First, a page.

Sherry can be the colour of coffee stains on a cream carpet, the colour of lemon-curd sandwiches or the colour of lacquered mahogany. It is the diversity of sherry which makes it so appealing, a surfeit of styles with a gradient of colour. You can taste a light and breezy Manzanilla from the Sanlucar coast which has a sea salt crunch or a treacle black Pedro Ximenez like a wedge of your grandma’s Christmas cake.
It is this exciting diversity of style which is driving a renaissance in Sherry popularity today. Once the bottle which languished in your kitchen cupboard, dragged out for formidable old aunts at wedding parties; it is now the drink of choice for savvy Londoners, knowledge of the different styles bringing kudos among your friends. Tapas bars are popping up all over the city and there are many who hope these bars will replace coffee houses as the new ‘ultra-fashionable’ meeting places. There are certain similarities, most notably in the diversity of coffee styles: mocha, espresso, cappuccino, frappuccino! London may yet return to its sixteenth century heyday as major exporter of sherry for consumption in raucous Thames-side bars.
It is the unfathomably complicated winemaking process which accounts for the differing styles of sherry. Grapes (namely Palomino, Pedro Ximenez and Moscatel) are grown in dazzling white soils in southern Spain. The winemakers harvest them and then ferment them under a layer of bacteria (flor). This flor protects the wine from oxygen and also adds a nutty, tangy flavour to the wine. The skill of the winemaker is then tested as they taste the casks to separate out styles: lighter wines becoming dry Finos and heavier more complex wines chalked up as Olorosos. Neat alcohol is then added into the mix to fortify the blend before it gets dribbled through the solera system. This stack of barrels is where sherry is mixed from various vintages to add complexity and structure to the finished product.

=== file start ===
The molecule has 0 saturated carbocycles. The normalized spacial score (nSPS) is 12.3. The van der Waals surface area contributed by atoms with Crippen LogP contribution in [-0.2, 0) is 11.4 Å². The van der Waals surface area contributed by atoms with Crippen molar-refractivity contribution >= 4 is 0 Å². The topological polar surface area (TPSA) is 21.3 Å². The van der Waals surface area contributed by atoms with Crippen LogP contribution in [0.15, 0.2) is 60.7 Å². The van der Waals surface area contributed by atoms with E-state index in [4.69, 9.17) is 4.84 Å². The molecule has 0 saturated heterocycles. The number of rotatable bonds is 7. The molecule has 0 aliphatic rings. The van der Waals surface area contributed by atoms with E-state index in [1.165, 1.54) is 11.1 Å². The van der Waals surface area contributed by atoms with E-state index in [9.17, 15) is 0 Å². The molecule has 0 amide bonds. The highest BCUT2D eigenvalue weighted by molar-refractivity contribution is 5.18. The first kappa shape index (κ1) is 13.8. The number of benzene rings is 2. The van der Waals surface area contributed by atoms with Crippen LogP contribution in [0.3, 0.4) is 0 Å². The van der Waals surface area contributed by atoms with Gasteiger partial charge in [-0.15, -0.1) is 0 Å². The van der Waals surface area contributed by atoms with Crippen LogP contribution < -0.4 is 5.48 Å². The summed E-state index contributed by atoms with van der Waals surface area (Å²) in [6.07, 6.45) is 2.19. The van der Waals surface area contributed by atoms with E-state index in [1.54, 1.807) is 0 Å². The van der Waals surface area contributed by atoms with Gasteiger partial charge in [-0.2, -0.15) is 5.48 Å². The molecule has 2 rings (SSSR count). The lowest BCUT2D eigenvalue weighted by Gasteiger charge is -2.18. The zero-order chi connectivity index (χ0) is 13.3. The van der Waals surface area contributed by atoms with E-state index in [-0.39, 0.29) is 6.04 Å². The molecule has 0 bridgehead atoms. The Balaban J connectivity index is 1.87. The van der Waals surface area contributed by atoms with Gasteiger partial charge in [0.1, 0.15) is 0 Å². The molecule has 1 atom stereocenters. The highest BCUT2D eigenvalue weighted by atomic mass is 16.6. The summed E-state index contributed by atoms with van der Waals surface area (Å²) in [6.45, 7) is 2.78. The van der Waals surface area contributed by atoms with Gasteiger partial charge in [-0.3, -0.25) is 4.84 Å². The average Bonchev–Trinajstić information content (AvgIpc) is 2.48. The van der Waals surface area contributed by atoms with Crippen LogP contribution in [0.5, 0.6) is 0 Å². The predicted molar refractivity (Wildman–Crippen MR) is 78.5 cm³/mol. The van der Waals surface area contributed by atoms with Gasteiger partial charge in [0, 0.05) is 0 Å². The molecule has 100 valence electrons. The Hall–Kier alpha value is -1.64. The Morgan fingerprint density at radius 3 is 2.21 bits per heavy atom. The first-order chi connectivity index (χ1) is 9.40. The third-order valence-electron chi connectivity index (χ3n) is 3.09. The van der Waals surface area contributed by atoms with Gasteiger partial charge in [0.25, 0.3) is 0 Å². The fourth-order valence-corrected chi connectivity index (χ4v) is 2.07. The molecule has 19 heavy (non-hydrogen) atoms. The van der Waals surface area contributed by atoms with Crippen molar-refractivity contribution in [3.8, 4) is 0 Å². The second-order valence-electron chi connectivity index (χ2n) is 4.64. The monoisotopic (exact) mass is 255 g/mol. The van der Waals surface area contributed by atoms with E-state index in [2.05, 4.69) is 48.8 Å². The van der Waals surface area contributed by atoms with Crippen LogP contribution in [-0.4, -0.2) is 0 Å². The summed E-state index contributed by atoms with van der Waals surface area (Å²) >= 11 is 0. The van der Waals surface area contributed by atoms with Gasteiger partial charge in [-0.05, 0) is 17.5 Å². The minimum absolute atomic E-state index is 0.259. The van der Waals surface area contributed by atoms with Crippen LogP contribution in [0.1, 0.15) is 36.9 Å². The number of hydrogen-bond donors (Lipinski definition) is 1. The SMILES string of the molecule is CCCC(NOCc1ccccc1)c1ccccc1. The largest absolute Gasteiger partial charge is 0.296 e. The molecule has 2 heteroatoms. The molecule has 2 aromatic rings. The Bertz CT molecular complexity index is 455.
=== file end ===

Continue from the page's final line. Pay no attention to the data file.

Wine competitions consistently award top scores to sherries. The International Wine Challenge awarded over 10 Gold medals to various sherries and the International Wine and Spirits Competition even awarded golds to sherries from supermarket shelves. These awards go a long way in proving the new found importance of sherry in the wine trade, but it is the export figures which are the most encouraging as over the first 8 months of 2011 sherry exports to the UK were worth €208 million. There is a growing interest in sherry and increased consumption, but there is still an image problem and sherry needs to radically reinvent itself, dropping the dowdy winter’s night image and instead slipping into a sultry and sophisticated pose.